Growing number of sinkholes threaten Ocala homes
Crews working for 3 days trying to figure out how to repair damage
OCALA, Fla. – It's been three days of digging, drilling and assessing, and engineers still don't have an answer as to why sinkholes continue to pop up and plague one Ocala neighborhood.
On Wednesday, families from eight town homes had to evacuate after several sinkholes began opening up like "explosions" they said in the retention pond behind their Wynchase Townhomes at Fore Ranch.
Since then, several new sinkholes have opened up. One in the middle of the street, blocking the main entrance to the subdivision. The sinkholes have drained the pond, revealing four more sinkholes where some fish are still flopping inside.
Residents say they are worried their homes could be in danger.
"It just keeps getting bigger and as the lake drains you see more holes underneath there," said Marin Erinder, who also lives in Wynchase. "It's scary. Its really scary."
The Leland Property Management group sent residents of Fore Chase an email late Friday afternoon letting them know two engineering companies have been hired to fix the problem.
Crews with those companies Friday said they are still trying to figure out the cause of the sinkholes. They say there was a water main break but don't know if the leak cause the sinkholes or if the sinkholes caused the leak.
Still, they had several teams out using what they call a ground penetrating radar going down as deep as 80 to 100-feet to find a cause and a solution to the problem.
There was also a worker pushing a radar above ground checking for any divots near other town homes, right around where Erinder lives.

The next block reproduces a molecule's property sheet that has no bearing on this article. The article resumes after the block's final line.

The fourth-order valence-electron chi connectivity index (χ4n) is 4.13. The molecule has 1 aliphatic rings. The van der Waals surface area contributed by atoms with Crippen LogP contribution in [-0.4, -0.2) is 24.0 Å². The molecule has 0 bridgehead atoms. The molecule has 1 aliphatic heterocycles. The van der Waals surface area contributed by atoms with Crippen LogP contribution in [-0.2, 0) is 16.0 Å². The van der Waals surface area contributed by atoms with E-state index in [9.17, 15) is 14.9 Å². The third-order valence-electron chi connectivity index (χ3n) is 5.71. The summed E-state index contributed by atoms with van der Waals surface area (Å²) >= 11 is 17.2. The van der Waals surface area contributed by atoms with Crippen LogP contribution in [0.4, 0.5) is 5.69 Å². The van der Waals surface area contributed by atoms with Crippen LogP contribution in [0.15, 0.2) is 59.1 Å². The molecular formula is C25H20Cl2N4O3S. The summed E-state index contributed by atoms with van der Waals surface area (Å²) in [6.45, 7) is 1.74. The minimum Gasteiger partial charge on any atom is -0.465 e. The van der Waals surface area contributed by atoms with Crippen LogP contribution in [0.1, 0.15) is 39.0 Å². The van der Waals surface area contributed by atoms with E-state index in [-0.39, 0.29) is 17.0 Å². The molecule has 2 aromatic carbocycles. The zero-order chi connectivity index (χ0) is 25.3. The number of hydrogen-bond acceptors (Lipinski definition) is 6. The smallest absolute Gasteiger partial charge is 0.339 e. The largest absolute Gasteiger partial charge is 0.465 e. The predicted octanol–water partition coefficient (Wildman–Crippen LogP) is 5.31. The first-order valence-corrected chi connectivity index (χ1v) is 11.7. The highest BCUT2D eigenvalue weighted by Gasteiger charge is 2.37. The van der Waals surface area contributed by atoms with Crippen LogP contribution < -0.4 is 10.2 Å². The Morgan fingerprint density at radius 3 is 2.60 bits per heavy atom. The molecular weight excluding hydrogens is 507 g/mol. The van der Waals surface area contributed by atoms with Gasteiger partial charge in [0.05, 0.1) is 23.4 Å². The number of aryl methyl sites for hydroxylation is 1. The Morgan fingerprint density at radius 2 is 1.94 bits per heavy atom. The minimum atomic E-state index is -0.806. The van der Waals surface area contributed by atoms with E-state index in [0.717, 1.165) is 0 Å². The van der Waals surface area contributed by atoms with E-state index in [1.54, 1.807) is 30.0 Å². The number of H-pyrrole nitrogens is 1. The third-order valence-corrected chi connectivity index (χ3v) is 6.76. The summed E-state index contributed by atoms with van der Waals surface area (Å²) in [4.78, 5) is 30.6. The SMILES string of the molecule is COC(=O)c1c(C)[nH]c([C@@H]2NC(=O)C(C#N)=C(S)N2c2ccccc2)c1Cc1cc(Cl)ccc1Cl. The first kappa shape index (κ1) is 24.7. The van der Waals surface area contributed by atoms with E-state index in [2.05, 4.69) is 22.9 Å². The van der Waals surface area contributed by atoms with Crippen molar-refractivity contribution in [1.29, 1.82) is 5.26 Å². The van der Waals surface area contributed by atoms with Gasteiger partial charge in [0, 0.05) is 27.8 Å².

"It's very close, just on the other side of the street," Erinder said.
She also said it isn't the first time this has happened. Back in 2012, in the very same spot, a 100-foot sinkhole opened up. Back then, she said the price to fix it fell back on the homeowners.
"That's what my question is," Erinder asked. "The homeowners were required to pay to fix the sinkhole, we had an extra fee on our HOAs (homeowners associations) for six months and me and the other residents are wondering if this is something we will have to pay for."
According to an email sent to residents, these sinkholes are too big for HOAs to cover.
"We do expect that we will have to asses the residents to help pay for the sinkholes," the email read. "We will not know hat the fees will be until we have a repair estimate."
The letter said the property management does intend to spread the fee over a series of payments to allow residents to pay a monthly fee versus one lump sum charge.
However, before they even get to that point, officials need to figure out what the problem is and how they plan to fix it.
Read the letter the property management sent to residents answering many of their questions, here.
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